Mathews gives England a run for their money

25 June 2014 08:27 pm - 0     - {{hitsCtrl.values.hits}}


ri Lankans, bruised after weeks of battling rampant floods, a raging dengue epidemic and religious tensions will this week unite in celebrating the sport which often brings them together, after the national cricketers won their first ever series victory in England in a nail-biting thriller on Tuesday.

And leading them was their captain Angelo Mathews. Mathews, fresh after a sterling performance at the previous Test at Lords’, surpassed even those high standards, scoring 160 runs that and taking four wickets. As a result Sri Lanka, initially struggling to force a draw, went on to record a famous win.

Sixteen months into his job as Sri Lanka’s test cricket captain - and the thirteenth to take that job - Mathews has now achieved what even the great Arjuna Ranatunga could not do: win a test series against England, in England, a rare achievement for teams touring the land where the game was born.

Mathews though has been in the spotlight during the England tour not only for his performances. His decision to endorse the controversial dismissal of Joss Butler at the non-striker’s end during the one-day series meant that the English cricket authorities and the media always had the knives out for him.

Twenty seven year old Angelo Mathews began his cricketing career at St. Josephs College, Colombo a school which also produced Sri Lanka’s best paceman Chaminda Vaas. Thisara Perera, another exciting prospect for Sri Lanka was a team mate of Mathews at school.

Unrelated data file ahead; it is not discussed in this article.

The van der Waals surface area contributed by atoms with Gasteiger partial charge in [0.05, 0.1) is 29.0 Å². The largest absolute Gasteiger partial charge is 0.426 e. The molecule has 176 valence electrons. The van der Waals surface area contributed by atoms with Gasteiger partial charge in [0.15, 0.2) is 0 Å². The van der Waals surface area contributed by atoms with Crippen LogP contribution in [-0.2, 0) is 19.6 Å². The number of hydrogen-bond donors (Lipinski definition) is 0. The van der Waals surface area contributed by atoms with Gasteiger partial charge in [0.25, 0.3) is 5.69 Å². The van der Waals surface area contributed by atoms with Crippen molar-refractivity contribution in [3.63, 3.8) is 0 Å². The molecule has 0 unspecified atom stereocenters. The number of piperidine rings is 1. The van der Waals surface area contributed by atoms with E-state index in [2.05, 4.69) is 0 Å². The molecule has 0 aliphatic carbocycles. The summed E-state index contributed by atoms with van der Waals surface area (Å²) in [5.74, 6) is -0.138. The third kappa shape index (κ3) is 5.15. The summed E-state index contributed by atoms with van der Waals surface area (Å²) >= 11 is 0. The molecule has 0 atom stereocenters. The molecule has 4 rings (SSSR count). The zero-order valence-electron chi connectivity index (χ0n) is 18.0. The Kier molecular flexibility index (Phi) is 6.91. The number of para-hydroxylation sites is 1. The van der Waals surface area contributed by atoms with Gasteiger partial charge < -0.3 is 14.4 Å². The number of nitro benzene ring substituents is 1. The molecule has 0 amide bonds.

He excelled in school cricket and captained the Sri Lanka Under-19 cricket team at the Under-19 cricket World Cup in Sri Lanka seven years ago. That was to be his stepping stone to break in to the national cricket team.

His international debut was against Zimbabwe two years later when Sri Lanka toured that country.  Against a weak opposition, Mathews had a modest tour and at that stage his place in the team was by no means guaranteed, with many others vying for national honours.

Mathews however grabbed world attention during the World Twenty20 tournament in 2009 when he made a spectacular save near the boundary by catching the ball, throwing it back into play as he was going over the boundary line and then returning to retrieve it. He was hailed as a ‘thinking’ cricketer.

A string of consistent performances followed, especially in the one-day format of the game that showcased Mathews’ talents as a right-handed batsman and a medium-pace bowler.

Mathews gradually sealed his place in the one-day team as its all-rounder.

Perhaps a reason for investing in Mathews with the captaincy is his temperament. Many a time, he has shown that he can be unruffled in the face of rising tensions on the cricket field and play his normal game, often guiding other players with a degree of maturity that belies his age.

A case in point was the one-day international against Australia in Melbourne in November 2010. Australia had posted a decent 239 for 8 and chasing this target Sri Lanka’s frontline batsman had given up the ghost when Mathews was joined by Lasith Malinga with the score at 107 for 8.